Joan Gambill noticed a rather odd use of an adjective in my characterization of pruinose the other day. Here is how she put it:
“In yesterday’s word email about pruinose, under Notes at the end of the paragraph, it seems as though it should be “don’t let anyone tell you differently,” not different. I do enjoy your words.”
In most dialects of English both different and differently are allowed after some verbs depending on what you mean. The suffix -ly on differently associates the adjective inevitably with the verb, so that to tell you differently would mean “to tell you in a way different from the way it is being told,” i.e. in a whisper, in a letter, or some other way. To tell you different implies “to tell you that the thing we are talking about is different.”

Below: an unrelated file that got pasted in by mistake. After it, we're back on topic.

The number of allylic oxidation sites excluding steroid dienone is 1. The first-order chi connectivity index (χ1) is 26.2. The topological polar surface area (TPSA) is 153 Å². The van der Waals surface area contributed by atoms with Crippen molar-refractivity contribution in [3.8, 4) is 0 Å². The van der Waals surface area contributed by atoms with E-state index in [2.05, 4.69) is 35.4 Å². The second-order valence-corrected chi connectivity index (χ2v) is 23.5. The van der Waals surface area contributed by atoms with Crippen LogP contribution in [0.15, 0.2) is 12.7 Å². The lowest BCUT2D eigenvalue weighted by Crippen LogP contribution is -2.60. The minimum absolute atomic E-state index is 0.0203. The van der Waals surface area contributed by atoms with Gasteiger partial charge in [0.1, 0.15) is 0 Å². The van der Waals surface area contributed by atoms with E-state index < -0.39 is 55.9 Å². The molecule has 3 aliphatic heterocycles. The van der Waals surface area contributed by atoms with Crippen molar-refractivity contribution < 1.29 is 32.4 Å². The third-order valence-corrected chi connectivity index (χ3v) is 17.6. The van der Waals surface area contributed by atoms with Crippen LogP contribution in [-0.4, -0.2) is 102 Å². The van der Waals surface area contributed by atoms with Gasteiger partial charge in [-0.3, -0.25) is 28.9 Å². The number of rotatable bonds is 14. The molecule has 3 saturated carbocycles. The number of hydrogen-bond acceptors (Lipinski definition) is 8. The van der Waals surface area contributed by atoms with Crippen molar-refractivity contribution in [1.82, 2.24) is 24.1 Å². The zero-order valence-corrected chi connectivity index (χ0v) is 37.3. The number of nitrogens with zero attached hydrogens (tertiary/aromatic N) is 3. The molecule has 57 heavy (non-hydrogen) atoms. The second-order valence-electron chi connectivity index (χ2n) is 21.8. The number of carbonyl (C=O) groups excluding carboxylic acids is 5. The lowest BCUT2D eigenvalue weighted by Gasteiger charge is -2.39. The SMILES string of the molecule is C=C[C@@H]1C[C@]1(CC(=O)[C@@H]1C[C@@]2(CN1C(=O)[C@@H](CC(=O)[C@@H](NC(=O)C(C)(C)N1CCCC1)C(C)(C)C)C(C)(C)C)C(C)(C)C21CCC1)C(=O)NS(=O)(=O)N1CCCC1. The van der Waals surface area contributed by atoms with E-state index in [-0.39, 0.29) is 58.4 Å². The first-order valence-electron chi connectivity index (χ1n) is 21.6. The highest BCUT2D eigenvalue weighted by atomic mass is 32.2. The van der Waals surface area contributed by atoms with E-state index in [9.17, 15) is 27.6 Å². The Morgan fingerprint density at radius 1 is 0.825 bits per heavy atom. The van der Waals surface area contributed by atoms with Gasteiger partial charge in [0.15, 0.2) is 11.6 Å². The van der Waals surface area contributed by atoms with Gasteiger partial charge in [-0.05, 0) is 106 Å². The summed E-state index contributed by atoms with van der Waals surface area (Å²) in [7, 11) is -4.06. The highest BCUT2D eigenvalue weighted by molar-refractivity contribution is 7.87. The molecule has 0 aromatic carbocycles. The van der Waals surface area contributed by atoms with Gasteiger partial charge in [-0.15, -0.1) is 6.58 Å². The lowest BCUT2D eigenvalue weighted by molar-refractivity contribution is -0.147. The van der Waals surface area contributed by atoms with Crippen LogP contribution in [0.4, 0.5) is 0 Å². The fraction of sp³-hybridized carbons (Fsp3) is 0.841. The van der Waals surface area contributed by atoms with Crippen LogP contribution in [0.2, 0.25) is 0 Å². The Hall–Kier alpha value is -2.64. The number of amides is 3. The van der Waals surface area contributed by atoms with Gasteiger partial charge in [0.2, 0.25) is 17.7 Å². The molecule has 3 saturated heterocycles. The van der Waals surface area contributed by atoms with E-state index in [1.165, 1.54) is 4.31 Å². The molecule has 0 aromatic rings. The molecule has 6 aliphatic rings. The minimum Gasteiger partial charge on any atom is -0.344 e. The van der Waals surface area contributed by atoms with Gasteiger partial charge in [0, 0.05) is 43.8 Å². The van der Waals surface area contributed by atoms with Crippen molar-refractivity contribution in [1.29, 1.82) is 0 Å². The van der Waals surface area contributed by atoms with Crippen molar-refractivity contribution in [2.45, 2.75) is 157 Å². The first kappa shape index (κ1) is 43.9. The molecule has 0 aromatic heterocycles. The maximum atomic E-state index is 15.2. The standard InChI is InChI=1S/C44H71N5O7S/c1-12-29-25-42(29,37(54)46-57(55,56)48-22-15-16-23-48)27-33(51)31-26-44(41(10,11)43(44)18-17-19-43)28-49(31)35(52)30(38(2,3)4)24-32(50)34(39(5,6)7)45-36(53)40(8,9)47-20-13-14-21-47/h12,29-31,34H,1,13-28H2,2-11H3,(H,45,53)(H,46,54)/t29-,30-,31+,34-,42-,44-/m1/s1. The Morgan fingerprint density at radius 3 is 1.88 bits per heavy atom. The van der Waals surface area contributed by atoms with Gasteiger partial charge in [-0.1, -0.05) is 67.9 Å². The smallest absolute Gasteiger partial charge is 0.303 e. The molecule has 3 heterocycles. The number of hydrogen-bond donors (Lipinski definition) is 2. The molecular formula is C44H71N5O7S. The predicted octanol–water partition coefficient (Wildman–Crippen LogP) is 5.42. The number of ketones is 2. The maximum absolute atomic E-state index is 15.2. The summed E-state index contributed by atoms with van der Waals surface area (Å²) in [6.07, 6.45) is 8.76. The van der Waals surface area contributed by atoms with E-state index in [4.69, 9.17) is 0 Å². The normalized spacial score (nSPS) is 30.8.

It is difficult to find situations in which both the adjective and adverb are applicable but they do pop up from time to time: She worked furiously (to finish on time) vs. She worked furious (that she had been kept late). As you can see, we often supply a subordinate clause for clarification.
Without the subordinate clause the result is often humorous: “Mary ate her salad undressed.” Here the joke arises from the ambiguity of which is undressed, the salad or Mary. So, let’s not give up this distinction: we need all the laughs we can get.